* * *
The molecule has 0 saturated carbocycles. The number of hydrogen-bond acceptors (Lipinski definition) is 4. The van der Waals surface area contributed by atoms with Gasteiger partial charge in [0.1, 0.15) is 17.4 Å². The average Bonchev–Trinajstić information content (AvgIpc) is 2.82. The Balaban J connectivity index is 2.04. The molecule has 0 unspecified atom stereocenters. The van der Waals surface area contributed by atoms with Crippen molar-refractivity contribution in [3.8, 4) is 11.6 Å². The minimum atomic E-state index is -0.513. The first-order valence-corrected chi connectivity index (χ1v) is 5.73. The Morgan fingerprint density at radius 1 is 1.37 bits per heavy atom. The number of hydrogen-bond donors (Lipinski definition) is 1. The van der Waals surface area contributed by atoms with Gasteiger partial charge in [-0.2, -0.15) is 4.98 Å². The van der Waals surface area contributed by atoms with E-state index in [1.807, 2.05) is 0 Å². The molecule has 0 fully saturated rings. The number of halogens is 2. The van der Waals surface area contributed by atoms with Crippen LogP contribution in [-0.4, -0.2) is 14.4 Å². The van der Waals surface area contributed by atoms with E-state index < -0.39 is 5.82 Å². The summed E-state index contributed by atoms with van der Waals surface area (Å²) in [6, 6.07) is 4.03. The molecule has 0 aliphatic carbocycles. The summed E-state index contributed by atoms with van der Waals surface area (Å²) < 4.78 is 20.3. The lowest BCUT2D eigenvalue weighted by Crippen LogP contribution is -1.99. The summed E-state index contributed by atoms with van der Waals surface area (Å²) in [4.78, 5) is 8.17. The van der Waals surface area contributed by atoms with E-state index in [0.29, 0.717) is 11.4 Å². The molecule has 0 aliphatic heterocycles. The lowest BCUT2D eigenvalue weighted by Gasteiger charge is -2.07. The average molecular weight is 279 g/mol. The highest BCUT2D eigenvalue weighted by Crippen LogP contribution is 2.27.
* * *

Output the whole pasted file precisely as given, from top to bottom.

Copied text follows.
The molecule has 0 saturated carbocycles. The number of hydrogen-bond acceptors (Lipinski definition) is 4. The van der Waals surface area contributed by atoms with Gasteiger partial charge in [0.1, 0.15) is 17.4 Å². The average Bonchev–Trinajstić information content (AvgIpc) is 2.82. The Balaban J connectivity index is 2.04. The molecule has 0 unspecified atom stereocenters. The van der Waals surface area contributed by atoms with Crippen molar-refractivity contribution in [3.8, 4) is 11.6 Å². The minimum atomic E-state index is -0.513. The first-order valence-corrected chi connectivity index (χ1v) is 5.73. The Morgan fingerprint density at radius 1 is 1.37 bits per heavy atom. The number of hydrogen-bond donors (Lipinski definition) is 1. The van der Waals surface area contributed by atoms with Gasteiger partial charge in [-0.2, -0.15) is 4.98 Å². The van der Waals surface area contributed by atoms with E-state index in [1.807, 2.05) is 0 Å². The molecule has 0 fully saturated rings. The number of halogens is 2. The van der Waals surface area contributed by atoms with Crippen LogP contribution in [-0.4, -0.2) is 14.4 Å². The van der Waals surface area contributed by atoms with E-state index < -0.39 is 5.82 Å². The summed E-state index contributed by atoms with van der Waals surface area (Å²) in [6, 6.07) is 4.03. The molecule has 0 aliphatic carbocycles. The summed E-state index contributed by atoms with van der Waals surface area (Å²) < 4.78 is 20.3. The lowest BCUT2D eigenvalue weighted by Crippen LogP contribution is -1.99. The summed E-state index contributed by atoms with van der Waals surface area (Å²) in [4.78, 5) is 8.17. The van der Waals surface area contributed by atoms with E-state index in [0.29, 0.717) is 11.4 Å². The molecule has 0 aliphatic heterocycles. The lowest BCUT2D eigenvalue weighted by Gasteiger charge is -2.07. The average molecular weight is 279 g/mol. The highest BCUT2D eigenvalue weighted by Crippen LogP contribution is 2.27.